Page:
Spring Walks Around Yorkshire
Spring into Action
As winter draws to an end, the longer and lighter days invite walkers and hikers of all ages, strengths and abilities to dust off their walking boots in search of fresh air and breath-taking scenery. The North of England is a hotspot for ramblers, dog walkers and families, with West Yorkshire providing many opportunities to wander off the beaten track. From easy-peasy to more challenging, we’ve listed the best places to get your fix of the countryside in the coming months. Come rain or shine, these walks are bound to put a spring in your step.
This quaint little town is most famous for being the location of the classic TV series Last of the Summer Wine, but there is plenty more to see. Popular among walkers and wildlife lovers, its gorgeous spot in the Holme Valley offers an abundance of pubs and cafes to choose from when you feel it’s time for a well-deserved drink. If you want to explore the beauty of Holmfirth but are looking for much more reasonably priced accommodation, take a look at our Huddersfield serviced apartments, just 15 minutes’ drive away.
Greenhead Park, Huddersfield
Located very close to the town centre, Greenhead Park is the perfect place for families and provides a children’s playground, a lake home to ducks and other wildlife, and a couple of cafes. You can even take the kids on the short train ride that passes through the centre of the park. With no shortage of surrounding amenities, there is also the opportunity for some retail therapy at the nearby Kingsgate shopping centre. After a gentle stroll and some fun in the playground, you might want to treat yourselves to something tasty from the local fish and chip shop by the park’s entrance.
Castle Hill, Huddersfield
The history of Castle Hill dates back to over 4,000 years ago during the Middle Ages. Originally a fort, the ancient monument is ideal for those looking for a little history, and you also have the opportunity to go inside the tower that stands on the top of the hill. This was built to commemorate Queen Victoria’s Diamond Jubilee in 1897. It’s an easy walk but it can get pretty windy at the top - perhaps you could bring a kite for the kids!
Hardcastle Crags, Hebden Bridge
Located just west of Halifax, Hardcastle Crags resides in the stunning Pennine Valley and is owned by the National Trust. An enchanting wooded forest full of streams, waterfalls and 15 miles of footpaths, you will need a full day for this walk - especially if you want to enter the Gibson Mill visitor centre, home to interactive displays, dancing and exhibitions. You might even spot some of Yorkshire’s finest spring bluebells in these woods! Why not make a weekend of it and stay at our Central Suite in Halifax?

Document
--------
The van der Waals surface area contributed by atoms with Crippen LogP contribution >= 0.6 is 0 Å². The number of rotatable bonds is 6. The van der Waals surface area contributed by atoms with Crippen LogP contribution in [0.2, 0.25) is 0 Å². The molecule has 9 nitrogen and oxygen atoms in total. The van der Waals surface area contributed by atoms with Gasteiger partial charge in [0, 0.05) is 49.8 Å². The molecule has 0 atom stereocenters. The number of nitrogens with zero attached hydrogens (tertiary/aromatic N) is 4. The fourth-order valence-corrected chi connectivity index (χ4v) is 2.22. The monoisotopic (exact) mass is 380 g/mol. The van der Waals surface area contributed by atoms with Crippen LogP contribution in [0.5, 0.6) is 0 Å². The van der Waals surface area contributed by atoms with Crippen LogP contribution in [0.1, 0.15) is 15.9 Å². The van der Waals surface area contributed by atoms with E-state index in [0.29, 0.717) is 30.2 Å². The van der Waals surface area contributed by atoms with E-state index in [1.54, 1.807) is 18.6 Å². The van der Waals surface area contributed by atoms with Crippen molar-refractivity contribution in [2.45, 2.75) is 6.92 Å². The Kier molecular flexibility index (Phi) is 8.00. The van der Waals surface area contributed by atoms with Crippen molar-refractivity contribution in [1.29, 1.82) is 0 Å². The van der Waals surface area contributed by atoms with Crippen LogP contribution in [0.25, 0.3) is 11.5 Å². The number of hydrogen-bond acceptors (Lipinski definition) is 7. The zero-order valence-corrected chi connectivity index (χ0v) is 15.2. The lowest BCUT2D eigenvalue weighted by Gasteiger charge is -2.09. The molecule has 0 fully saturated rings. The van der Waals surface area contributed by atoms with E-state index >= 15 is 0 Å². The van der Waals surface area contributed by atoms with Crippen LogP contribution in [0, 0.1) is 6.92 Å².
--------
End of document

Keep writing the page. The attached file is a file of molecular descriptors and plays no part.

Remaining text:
Marsden Moor Heritage Walk (Yellow Route)
The Yorkshire Moors have long been a favourite destination among walkers, and this 8-mile walk is no different. With moderate difficulty, the circular walk is dog friendly and protected by the National Trust, giving you the chance to spot some local plants and birds along the way. As is to be expected anywhere in England, it’s probably a good idea to pack some waterproofs in case of unpredictable weather. Marsden also offers some lovely pubs and Britain’s longest canal tunnel, Standedge Tunnel.
Roundhay Park, Leeds
As one of the biggest city parks in Europe, Roundhay is so much more than just a park. With over 700 acres of lakes and woodland, it’s open every day of the year and also fronts one of the UK’s most popular garden tourist attractions, Tropical World. Here you will find exotic plantlife, a butterfly house, creatures and critters and more recently, even crocodiles. This award-winning parkland is also in close proximity to Leeds Trinity, a hub of restaurants and shops that opened in 2013.
Yorkshire Three Peaks Challenge
At 24 miles long with 5,200 feet of ascent, the Three Peaks is no walk in the park, but invest in some good walking boots, lots of layers and a decent waterproof and you will certainly reap the rewards. The trail covers the mountains of Pen-y-ghent, Whernside and Ingleborough, sitting among the valleys of the River Ribble, Chapel-le-Dale and the Yorkshire Dales National Park, ensuring the views from the top are the best in the area. Completed in under 12 hours, you will need to book in advance and tickets cost £70 per person. Are you ready for the challenge?back to articles